Joe grew up in Bucks County, PA just outside of Philadelphia where he graduated from Temple University with an Environmental Science degree. After graduating and working with a local environmental consulting firm Joe ventured to Southwest Arizona to work with the Colorado River Indian Tribes on the Ahakav Tribal Preserve. There he restored and managed 3,000 acres of critical riparian habitat along the Colorado river. After almost a decade on the river Joe joined the SCMF team to manage the greenhouse operations and assist in native plant restoration projects. In his free time Joe can be found out in the forest enjoying a hike with his dog Reilly.
Amanda Schwab is a Southern California native. She grew up in Dana Point and has been living in the High Desert for the past five years. She has always had a passion for nature, the outdoors, and the preservation of our natural resources. She let that passion guide her education at California State University San Bernardino, and graduated with a Bachelor's degree in geography as well as a certificate in Geographic Information Systems in 2015. She got her start in restoration after interning with the National Forest Service in 2014, and has been with the Southern California Mountains Foundation since 2015. She loves continuing to learn from her coworkers and always looks forward to gaining new skills and experiences on the job.
Wendy moved to Big Bear in 2004 from rural Palomar Mountain where she was on the board of a volunteer fire department and worked on community fundraising. She and her family originally joined the Mountains Foundation as volunteers. In 2012, Wendy began working as the Volunteer Coordinator for the Discovery Center. Her passions are photography, art, fundraising, and spending time with her family.
Rick is the Southern California Mountains Foundation Off highway Vehicle Volunteer Program Director. He was raised in Southern California and graduated from college in Long Beach. He has been an avid off highway vehicle enthusiast all of his life and enjoyed the sport immensly. My vehicle of choice is the four wheel driven all-terrain vehicles also known as ATV’s. Although that is my first choice in vehicles I also enjoy riding dirt bikes and driving side by sides. I own a four wheel drive truck and someday might be interested in owning a Jeep. My other interest are camping, hiking, and fishing in the Eastern Sierras. The OHV Volunteer program is an education outreach program that promotes responsible recreation in the national forest.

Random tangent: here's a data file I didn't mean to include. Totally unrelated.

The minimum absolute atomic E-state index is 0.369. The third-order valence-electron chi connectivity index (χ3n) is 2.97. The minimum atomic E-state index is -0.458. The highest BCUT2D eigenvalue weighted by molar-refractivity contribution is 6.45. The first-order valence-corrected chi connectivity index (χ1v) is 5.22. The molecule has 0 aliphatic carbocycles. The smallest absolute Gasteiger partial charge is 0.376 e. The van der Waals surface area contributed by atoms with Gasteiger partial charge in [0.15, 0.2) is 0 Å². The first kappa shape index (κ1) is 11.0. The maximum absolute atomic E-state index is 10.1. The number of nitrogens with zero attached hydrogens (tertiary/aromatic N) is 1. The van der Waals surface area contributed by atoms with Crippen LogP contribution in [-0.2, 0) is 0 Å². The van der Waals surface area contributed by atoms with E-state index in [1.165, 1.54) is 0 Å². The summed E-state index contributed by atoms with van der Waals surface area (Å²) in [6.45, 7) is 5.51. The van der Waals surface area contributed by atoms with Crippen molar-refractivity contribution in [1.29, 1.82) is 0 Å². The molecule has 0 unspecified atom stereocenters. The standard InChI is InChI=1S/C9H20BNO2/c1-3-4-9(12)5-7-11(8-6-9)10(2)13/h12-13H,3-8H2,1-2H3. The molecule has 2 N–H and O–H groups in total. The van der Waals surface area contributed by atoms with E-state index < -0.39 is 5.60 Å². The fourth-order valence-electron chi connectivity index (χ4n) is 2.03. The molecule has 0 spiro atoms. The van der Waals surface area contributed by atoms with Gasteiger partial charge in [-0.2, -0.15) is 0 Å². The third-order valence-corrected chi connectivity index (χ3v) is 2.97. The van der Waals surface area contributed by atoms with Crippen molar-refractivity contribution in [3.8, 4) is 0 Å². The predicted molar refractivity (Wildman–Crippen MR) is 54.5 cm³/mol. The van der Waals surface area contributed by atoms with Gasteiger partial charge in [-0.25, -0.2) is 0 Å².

Pam Morey moved to Cedarpines Park with her husband George from the San Gabriel Valley in May of 1993. Shortly after moving to the mountains they visited the Strawberry Peak Fire Lookout and were inspired. The San Bernardino National Forest Association (now the Southern California Mountains Foundation) was just forming a volunteer group to staff the three lookouts on the mountain top and they needed volunteers. The Lookouts need constant maintenance and with Pam and George’s construction background so they were a perfect fit. Pam enjoyed staffing the Lookout so much that she decided to become the program coordinator and has spent the last 20 years training, staffing, maintaining, and enjoying the Fire Lookouts on the San Bernardino National Forest, Angeles National Forest and Cleveland National Forest.
Bennett is a Glendale, CA native and grew up recreating in the Angeles and San Bernardino mountains. After earning a BA in philosophy from UC Riverside, he pursued opportunities in the south where he gained experience managing people and projects- the highlight of which becoming a professional trail builder. Trained by IMBA, Bennett used equipment and crews to build east Tennessee's first mountain bike park. Now, seeking to make a bigger impact promoting trail stewardship and improving trails in his native land, Bennett leads the Non-Motorized Adopt-A-Trail Program and is the Valley wide contact for "all things trails" in Big Bear. Both he, his wife, and three kids are avid cyclists and climbers.